Group Counseling

Check back for more information on Fall 2024 offerings! 

What are Understanding Self and Others groups? USO groups provide a safe and confidential environment for group members to receive multiple people’s perspectives, feedback, and support and to experiment with new ways of behaving. Group members can develop insight into themselves and their relationship patterns, explore thoughts and feelings, and learn to communicate better.  

Here are some common concerns discussed in USO groups: 

  • Depression 
  • Anxiety or nervousness when talking to people  
  • Worrying about how you come across to others  
  • Finding it hard to make friends or connect with people 
  • Difficulty with dating or romantic relationships 
  • Low self-esteem or allowing others to treat you poorly 

It’s not uncommon for group members to tell us that they were skeptical at first about joining a group, but afterward they were really glad they did.  

How to join? 

Students are required to have an appointment with a CAPS clinician prior to joining a USO group. To get started, call CAPS at 330-672-2487 to set up a CAPS Consultation appointment. Your clinician will guide you through the process.  

For more detailed information and answers to common questions about CAPS’ USO groups, scroll down to read our Frequently Asked Questions. You may also contact CAPS’ Groups Coordinator, Dr. Jen Grzegorek, at


What is group therapy? 

Group therapy is a form of treatment in which a small number of people get together in a confidential and safe setting to help themselves and each other under the guidance of trained leaders. Group members can express their own feelings and reactions and give each other feedback. These interactions give group members opportunities to learn more about the way they interact with others. Group can be seen as a safe “laboratory” where you can experiment with new ways of behaving. As just one example, if you are a person who tends to act like everything’s fine on the outside even when things don’t feel fine on the inside, in group you might experiment with allowing your genuine feelings to show.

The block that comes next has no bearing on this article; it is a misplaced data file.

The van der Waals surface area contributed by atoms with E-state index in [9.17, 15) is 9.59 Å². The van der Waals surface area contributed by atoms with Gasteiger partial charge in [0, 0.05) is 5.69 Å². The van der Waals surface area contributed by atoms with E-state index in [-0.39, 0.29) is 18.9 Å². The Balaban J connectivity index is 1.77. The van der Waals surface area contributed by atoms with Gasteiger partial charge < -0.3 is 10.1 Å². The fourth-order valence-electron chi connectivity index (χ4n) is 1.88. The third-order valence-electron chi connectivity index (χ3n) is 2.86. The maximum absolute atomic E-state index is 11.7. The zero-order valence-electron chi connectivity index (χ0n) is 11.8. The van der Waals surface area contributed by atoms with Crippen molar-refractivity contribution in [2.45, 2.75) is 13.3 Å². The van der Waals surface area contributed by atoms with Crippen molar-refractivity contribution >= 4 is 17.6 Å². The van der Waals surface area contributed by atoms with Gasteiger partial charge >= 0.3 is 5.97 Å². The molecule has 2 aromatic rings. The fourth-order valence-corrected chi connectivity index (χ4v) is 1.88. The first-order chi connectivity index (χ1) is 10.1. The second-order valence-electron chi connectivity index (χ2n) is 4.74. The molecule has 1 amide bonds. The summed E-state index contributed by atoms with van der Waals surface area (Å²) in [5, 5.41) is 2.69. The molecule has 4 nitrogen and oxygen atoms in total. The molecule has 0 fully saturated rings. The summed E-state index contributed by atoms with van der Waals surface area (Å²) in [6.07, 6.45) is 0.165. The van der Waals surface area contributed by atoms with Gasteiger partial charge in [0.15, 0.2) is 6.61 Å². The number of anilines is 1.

Why should I join a USO group instead of individual therapy? 

Many people are surprised to learn that group therapy is as effective as individual therapy, and for some concerns it is more effective. Here are a few advantages of groups: 1) Group offers the opportunity to hear multiple people’s perspectives, while individual therapy can only offer you one perspective. 2.) Group can offer something that’s rare to find: people who will point out - in a respectful, gentle way - how you might be behaving in ways that hurt yourself or your relationships. You and your fellow group members become invested in helping each other grow. 3.) In group therapy you can see that others share similar struggles as you. You learn that maybe you’re not alone or as different as you think. 

What is a typical USO group like at CAPS? 

USO groups start accepting new members at the beginning of each semester, and once they are full, they close. This helps promote bonding and a sense of safety. Each group is made up of about 5-8 students and 1-2 group leaders who meet for 90 minutes every week for the duration of the semester. Some groups are held entirely in person, while others are held entirely virtually.  

What if I feel anxious in groups? Will I be judged or criticized? 

It is normal to feel nervous about starting group therapy. When the group first starts, most new group members worry about saying the wrong thing or have fears that they will be judged. Almost without exception, though, members find that within a few sessions they begin to feel more comfortable and less anxious. Remember, too, that the group leaders are there to guide the process and create a safe environment for all members. 

I’m not comfortable sharing my feelings in front of a group of strangers. 

That’s okay - group members are never forced to share anything they do not want to. The leaders are there to make sure no one is pressured to talk, even when asked a direct question. You decide what and when you want to share. Remember, too, that your fellow group members probably won’t feel like strangers for long.  

What if I see someone I know in the group? 

Though uncommon, this does occasionally happen. If you see someone you know in the group, let the group leaders know as soon as possible so that the situation may be addressed. The group leaders, in consultation with the group members, will decide how best to handle the situation. Sometimes both people end up staying in the group, while at other times one of the members finds a different group to join.  

What’s the process for joining? 

Students are required to meet with a CAPS clinician prior to joining a USO group. Interested students should call CAPS at 330-672-2487 to set up a CAPS Consultation appointment. At your appointment, let your clinician know you’re interested in joining a group, and they will provide more information and guide you to the next step. You’ll meet with the group leader(s) to talk in more detail about the group so that you know what to expect. This meeting is an opportunity to get all your questions answered and to decide whether USO is a good fit for you. 

Is there a cost? 

Students recommended for individual or group therapy at CAPS are eligible for up to six covered sessions each academic year. Beyond that, group sessions are billed to insurance. For students who don’t have insurance, CAPS offers self-pay rates.